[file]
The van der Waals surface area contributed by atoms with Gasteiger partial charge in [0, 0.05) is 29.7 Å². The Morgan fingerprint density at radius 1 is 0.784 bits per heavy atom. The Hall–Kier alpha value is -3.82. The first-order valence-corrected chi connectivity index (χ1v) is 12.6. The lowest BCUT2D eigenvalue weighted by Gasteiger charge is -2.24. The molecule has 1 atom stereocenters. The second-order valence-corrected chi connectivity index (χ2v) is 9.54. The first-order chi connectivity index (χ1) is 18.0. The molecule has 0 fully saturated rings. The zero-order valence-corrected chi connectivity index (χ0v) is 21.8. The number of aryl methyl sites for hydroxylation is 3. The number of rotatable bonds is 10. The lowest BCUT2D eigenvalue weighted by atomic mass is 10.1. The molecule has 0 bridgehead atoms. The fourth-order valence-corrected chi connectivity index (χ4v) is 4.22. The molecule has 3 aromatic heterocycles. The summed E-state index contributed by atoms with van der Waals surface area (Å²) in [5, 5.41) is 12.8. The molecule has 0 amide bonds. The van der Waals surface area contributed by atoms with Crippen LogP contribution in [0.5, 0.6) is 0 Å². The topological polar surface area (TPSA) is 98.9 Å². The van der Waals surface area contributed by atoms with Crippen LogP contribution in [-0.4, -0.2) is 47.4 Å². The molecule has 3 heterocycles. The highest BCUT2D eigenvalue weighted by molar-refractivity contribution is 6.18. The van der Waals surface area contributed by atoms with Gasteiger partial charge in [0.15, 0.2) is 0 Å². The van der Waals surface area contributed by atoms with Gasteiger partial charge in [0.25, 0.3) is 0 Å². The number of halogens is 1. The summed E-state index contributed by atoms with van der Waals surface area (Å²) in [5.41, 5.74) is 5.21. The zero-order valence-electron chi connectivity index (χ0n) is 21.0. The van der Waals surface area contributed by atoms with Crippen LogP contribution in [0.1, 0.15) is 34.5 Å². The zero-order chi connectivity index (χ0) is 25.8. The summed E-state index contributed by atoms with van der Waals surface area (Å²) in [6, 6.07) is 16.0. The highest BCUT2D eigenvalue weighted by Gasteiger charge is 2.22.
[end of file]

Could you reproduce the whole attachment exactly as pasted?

The van der Waals surface area contributed by atoms with Gasteiger partial charge in [0, 0.05) is 29.7 Å². The Morgan fingerprint density at radius 1 is 0.784 bits per heavy atom. The Hall–Kier alpha value is -3.82. The first-order valence-corrected chi connectivity index (χ1v) is 12.6. The lowest BCUT2D eigenvalue weighted by Gasteiger charge is -2.24. The molecule has 1 atom stereocenters. The second-order valence-corrected chi connectivity index (χ2v) is 9.54. The first-order chi connectivity index (χ1) is 18.0. The molecule has 0 fully saturated rings. The zero-order valence-corrected chi connectivity index (χ0v) is 21.8. The number of aryl methyl sites for hydroxylation is 3. The number of rotatable bonds is 10. The lowest BCUT2D eigenvalue weighted by atomic mass is 10.1. The molecule has 0 bridgehead atoms. The fourth-order valence-corrected chi connectivity index (χ4v) is 4.22. The molecule has 3 aromatic heterocycles. The summed E-state index contributed by atoms with van der Waals surface area (Å²) in [5, 5.41) is 12.8. The molecule has 0 amide bonds. The van der Waals surface area contributed by atoms with Crippen LogP contribution in [0.5, 0.6) is 0 Å². The topological polar surface area (TPSA) is 98.9 Å². The van der Waals surface area contributed by atoms with Crippen LogP contribution in [-0.4, -0.2) is 47.4 Å². The molecule has 3 heterocycles. The highest BCUT2D eigenvalue weighted by molar-refractivity contribution is 6.18. The van der Waals surface area contributed by atoms with Gasteiger partial charge in [0.15, 0.2) is 0 Å². The van der Waals surface area contributed by atoms with Gasteiger partial charge in [0.25, 0.3) is 0 Å². The number of halogens is 1. The summed E-state index contributed by atoms with van der Waals surface area (Å²) in [5.41, 5.74) is 5.21. The zero-order valence-electron chi connectivity index (χ0n) is 21.0. The van der Waals surface area contributed by atoms with Crippen LogP contribution in [0.1, 0.15) is 34.5 Å². The zero-order chi connectivity index (χ0) is 25.8. The summed E-state index contributed by atoms with van der Waals surface area (Å²) in [6, 6.07) is 16.0. The highest BCUT2D eigenvalue weighted by Gasteiger charge is 2.22.